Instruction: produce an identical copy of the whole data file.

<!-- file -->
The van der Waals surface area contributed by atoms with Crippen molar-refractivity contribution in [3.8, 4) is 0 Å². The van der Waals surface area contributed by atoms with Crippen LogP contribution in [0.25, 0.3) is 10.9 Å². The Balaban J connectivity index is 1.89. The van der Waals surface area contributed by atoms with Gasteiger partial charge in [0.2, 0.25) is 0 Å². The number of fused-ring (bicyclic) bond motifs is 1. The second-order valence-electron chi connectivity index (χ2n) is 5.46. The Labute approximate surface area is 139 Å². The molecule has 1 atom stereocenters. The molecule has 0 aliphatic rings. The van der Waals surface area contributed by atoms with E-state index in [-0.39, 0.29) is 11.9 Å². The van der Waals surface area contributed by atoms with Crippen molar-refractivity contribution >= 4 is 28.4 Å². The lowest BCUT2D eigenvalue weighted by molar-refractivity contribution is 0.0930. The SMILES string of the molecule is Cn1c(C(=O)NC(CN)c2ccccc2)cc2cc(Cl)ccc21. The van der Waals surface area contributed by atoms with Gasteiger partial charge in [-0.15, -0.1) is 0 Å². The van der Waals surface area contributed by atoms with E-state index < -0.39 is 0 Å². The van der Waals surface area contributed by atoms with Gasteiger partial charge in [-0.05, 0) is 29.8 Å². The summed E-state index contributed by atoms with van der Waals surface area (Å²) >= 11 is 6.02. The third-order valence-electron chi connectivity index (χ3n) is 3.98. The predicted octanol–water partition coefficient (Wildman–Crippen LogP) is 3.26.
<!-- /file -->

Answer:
The van der Waals surface area contributed by atoms with Crippen molar-refractivity contribution in [3.8, 4) is 0 Å². The van der Waals surface area contributed by atoms with Crippen LogP contribution in [0.25, 0.3) is 10.9 Å². The Balaban J connectivity index is 1.89. The van der Waals surface area contributed by atoms with Gasteiger partial charge in [0.2, 0.25) is 0 Å². The number of fused-ring (bicyclic) bond motifs is 1. The second-order valence-electron chi connectivity index (χ2n) is 5.46. The Labute approximate surface area is 139 Å². The molecule has 1 atom stereocenters. The molecule has 0 aliphatic rings. The van der Waals surface area contributed by atoms with E-state index in [-0.39, 0.29) is 11.9 Å². The van der Waals surface area contributed by atoms with Crippen molar-refractivity contribution >= 4 is 28.4 Å². The lowest BCUT2D eigenvalue weighted by molar-refractivity contribution is 0.0930. The SMILES string of the molecule is Cn1c(C(=O)NC(CN)c2ccccc2)cc2cc(Cl)ccc21. The van der Waals surface area contributed by atoms with Gasteiger partial charge in [-0.15, -0.1) is 0 Å². The van der Waals surface area contributed by atoms with E-state index < -0.39 is 0 Å². The van der Waals surface area contributed by atoms with Gasteiger partial charge in [-0.05, 0) is 29.8 Å². The summed E-state index contributed by atoms with van der Waals surface area (Å²) >= 11 is 6.02. The third-order valence-electron chi connectivity index (χ3n) is 3.98. The predicted octanol–water partition coefficient (Wildman–Crippen LogP) is 3.26.